Avoid contact with areas and items for at least 24hrs after cleaning / disinfecting.

Hard surfaces

  • Bricks, pavers, concrete and other hard surfaces must be washed with clean water and a chemical disinfectant.
    • Water used for cleaning must be disposed of onto the property land to soak away (e.g., garden bed, lawned area).  It must not be directed to the stormwater system

Vegetated areas and plants

  • Wastewater may be neutralised by builder’s lime mixed into soil.
    • This is not necessary in all cases, but will help to alleviate odours.
  • Clean fill soil may be spread over soil and/or grassed areas.
  • Plants may be gently watered with clean water and left untouched for 2 to 3 days

Animal beds and enclosures

Remove pets away from contaminated surfaces before cleaning.

  • Discard any bedding and soft toys that cannot be effectively cleaned, disinfected and dried.
  • Clean and disinfect food and water bowls.
    • Remove any food that may have been contaminated by wastewater.
  • Clean and disinfect hard-surface enclosures, allowing to dry before returning your pets.

Sports equipment, toys and other hardware

  • Items must be washed with warm water and detergent, and then disinfected and allowed to dry before use.
    • Where an item cannot be soaked in disinfectant (e.g., power tools), spray a lightly with disinfectant and then dry with a clean cloth.

Fish ponds

  • Wastewater will generally not harm fish.
    • If the volume of wastewater entering the pond is significant, remove the fish and partially replace water with dechlorinated clean water.
    • Avoid contact with the pond for at least 2-3 days.

Home-grown fruit and vegetables

Fruit and vegetables that have had contact with wastewater are likely to be contaminated with disease-causing organisms.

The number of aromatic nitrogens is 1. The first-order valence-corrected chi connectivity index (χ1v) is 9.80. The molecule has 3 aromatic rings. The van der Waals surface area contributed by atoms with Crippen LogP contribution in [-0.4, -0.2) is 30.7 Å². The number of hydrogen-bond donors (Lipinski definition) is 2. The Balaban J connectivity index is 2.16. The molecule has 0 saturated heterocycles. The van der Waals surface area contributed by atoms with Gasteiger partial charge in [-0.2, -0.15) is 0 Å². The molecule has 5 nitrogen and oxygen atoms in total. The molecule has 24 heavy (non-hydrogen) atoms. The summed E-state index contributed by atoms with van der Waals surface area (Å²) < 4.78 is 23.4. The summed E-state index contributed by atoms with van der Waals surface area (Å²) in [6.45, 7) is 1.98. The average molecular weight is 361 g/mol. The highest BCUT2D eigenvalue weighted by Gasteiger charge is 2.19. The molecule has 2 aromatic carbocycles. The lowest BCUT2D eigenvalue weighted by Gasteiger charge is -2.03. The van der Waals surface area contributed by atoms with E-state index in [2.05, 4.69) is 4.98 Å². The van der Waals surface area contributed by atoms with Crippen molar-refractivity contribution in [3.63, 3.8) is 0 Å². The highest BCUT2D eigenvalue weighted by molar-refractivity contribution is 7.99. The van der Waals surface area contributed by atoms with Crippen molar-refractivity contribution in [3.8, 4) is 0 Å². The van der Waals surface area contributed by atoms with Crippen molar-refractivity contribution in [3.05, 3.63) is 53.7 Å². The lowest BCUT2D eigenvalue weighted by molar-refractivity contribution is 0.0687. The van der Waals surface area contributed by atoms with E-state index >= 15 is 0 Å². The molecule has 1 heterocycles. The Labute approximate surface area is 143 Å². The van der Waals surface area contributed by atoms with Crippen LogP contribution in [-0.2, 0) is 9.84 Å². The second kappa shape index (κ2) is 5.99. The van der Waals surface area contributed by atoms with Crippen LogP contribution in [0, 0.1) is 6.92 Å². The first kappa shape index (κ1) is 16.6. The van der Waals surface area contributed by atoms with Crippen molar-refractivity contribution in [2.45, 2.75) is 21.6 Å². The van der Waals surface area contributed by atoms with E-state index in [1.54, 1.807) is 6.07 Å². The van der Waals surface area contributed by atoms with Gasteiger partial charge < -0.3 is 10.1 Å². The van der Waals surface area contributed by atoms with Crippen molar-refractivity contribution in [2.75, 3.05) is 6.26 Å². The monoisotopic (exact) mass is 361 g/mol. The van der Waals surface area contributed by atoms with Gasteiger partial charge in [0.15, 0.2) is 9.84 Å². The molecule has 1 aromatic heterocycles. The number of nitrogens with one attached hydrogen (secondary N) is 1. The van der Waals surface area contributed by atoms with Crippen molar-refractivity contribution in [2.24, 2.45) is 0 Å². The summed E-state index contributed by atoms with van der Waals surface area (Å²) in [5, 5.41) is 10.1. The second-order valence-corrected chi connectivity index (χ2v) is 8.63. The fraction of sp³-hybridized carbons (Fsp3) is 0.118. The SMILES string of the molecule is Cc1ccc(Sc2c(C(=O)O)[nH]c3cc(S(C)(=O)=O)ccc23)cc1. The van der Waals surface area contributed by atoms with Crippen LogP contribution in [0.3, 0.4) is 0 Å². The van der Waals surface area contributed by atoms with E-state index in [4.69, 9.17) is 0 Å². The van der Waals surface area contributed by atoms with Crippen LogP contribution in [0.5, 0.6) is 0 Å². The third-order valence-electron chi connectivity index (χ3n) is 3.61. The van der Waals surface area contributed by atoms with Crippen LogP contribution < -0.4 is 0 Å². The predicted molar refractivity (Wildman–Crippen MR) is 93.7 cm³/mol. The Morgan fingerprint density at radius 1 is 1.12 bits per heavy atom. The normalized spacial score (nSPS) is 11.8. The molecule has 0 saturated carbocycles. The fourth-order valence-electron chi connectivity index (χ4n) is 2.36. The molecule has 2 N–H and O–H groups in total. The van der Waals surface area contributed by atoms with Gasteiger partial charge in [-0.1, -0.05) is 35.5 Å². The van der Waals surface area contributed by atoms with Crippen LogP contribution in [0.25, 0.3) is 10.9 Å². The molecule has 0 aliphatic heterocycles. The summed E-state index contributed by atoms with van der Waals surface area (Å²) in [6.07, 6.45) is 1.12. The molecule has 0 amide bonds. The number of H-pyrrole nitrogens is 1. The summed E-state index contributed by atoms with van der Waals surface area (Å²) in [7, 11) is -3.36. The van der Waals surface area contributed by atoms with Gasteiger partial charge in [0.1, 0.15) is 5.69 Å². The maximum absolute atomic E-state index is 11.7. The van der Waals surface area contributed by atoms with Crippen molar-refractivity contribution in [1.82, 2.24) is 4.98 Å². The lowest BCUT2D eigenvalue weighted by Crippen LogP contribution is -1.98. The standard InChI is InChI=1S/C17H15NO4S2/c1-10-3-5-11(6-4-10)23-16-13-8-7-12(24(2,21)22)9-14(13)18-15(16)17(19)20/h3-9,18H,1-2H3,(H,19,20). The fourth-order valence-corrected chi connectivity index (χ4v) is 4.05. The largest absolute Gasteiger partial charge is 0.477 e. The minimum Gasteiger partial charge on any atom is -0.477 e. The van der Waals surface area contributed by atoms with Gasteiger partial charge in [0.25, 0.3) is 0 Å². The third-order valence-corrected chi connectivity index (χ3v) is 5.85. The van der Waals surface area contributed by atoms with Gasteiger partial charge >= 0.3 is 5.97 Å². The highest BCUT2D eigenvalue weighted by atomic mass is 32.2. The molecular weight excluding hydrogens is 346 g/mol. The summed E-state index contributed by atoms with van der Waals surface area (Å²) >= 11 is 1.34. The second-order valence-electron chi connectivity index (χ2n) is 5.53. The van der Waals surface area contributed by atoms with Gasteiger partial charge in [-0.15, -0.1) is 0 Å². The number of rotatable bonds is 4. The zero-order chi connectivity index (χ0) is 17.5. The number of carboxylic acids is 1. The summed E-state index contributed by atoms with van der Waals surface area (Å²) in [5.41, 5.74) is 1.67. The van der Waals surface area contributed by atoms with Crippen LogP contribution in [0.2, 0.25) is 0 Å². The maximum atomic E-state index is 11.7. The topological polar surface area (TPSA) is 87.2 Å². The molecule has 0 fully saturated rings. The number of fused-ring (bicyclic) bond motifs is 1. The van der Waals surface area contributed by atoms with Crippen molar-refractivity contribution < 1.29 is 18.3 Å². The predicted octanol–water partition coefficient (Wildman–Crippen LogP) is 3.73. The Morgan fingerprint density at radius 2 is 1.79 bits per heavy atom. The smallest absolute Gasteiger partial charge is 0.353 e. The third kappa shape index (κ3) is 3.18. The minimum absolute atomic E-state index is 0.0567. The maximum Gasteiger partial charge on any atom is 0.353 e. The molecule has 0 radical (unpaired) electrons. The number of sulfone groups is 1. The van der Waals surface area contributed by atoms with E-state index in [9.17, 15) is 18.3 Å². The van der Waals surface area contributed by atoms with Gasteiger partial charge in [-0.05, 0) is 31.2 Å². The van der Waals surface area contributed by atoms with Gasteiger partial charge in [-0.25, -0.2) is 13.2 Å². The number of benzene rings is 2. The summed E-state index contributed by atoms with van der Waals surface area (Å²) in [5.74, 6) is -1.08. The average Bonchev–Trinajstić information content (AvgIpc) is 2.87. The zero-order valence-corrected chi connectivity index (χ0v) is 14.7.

• Discarding contaminated fruits and vegetables is the safest option.
    • Contact your local council for further advice on food safety

Swimming pools

There are two options for cleaning contaminated swimming pools.

Option 1

  • Empty, clean and re-fill the pool.
    • Ensure emptied water is not directed to the stormwater system

Option 2

  • Remove all visible material with a scoop.
  • Add a flocculant or clarifier, dispersing and mixing it over the entire pool.
  • Turn the filter off for 8 hours, to allow for solid materials to settle to the bottom of the pool.
  • Vacuum settled materials to waste (not via the filter).
  • Backwash the filter.
  • Super chlorinate the water at 10 milligrams per litre (maintained), for >24hrs, by adding:

    • >14grams of granular chlorine (75%) per 1000 litres of water.

    • >80 milligrams of liquid chlorine (13%) per 1000 litres of water.

This should meet the minimum concentration and time value to super chlorinate an un-stabilised pool.

Stabilised pools should be circulated for >52hrs (at 10mg/l chlorine) or maintained at 20 milligrams per litre and circulated for >24 hrs.

Routinely check the concentration of chlorine throughout the super chlorination process and add the required dosage to maintain desired level.

  • Check the pH level is 7.2 – 7.6, adjusting if necessary.
  • Operate the filter for 24 hours.
  • Backwash the filter.
  • Ensure that the water is clear and chlorine level is between 1 to 5 milligrams per litre prior to pool use.
  • Repeat the flocculation process if the water is still turbid (cloudy).

Preventing mould growth

Mould growth is likely when materials and surfaces remain wet.

  • Items exposed to wastewater must be able to be effectively cleaned, disinfected and dried.
    • Items should be disposed of when this cannot be achieved.
  • Keep areas well ventilated after the clean-up, to assist with drying.
    • Keep windows and doors open
    • Use fans to aid with drying where available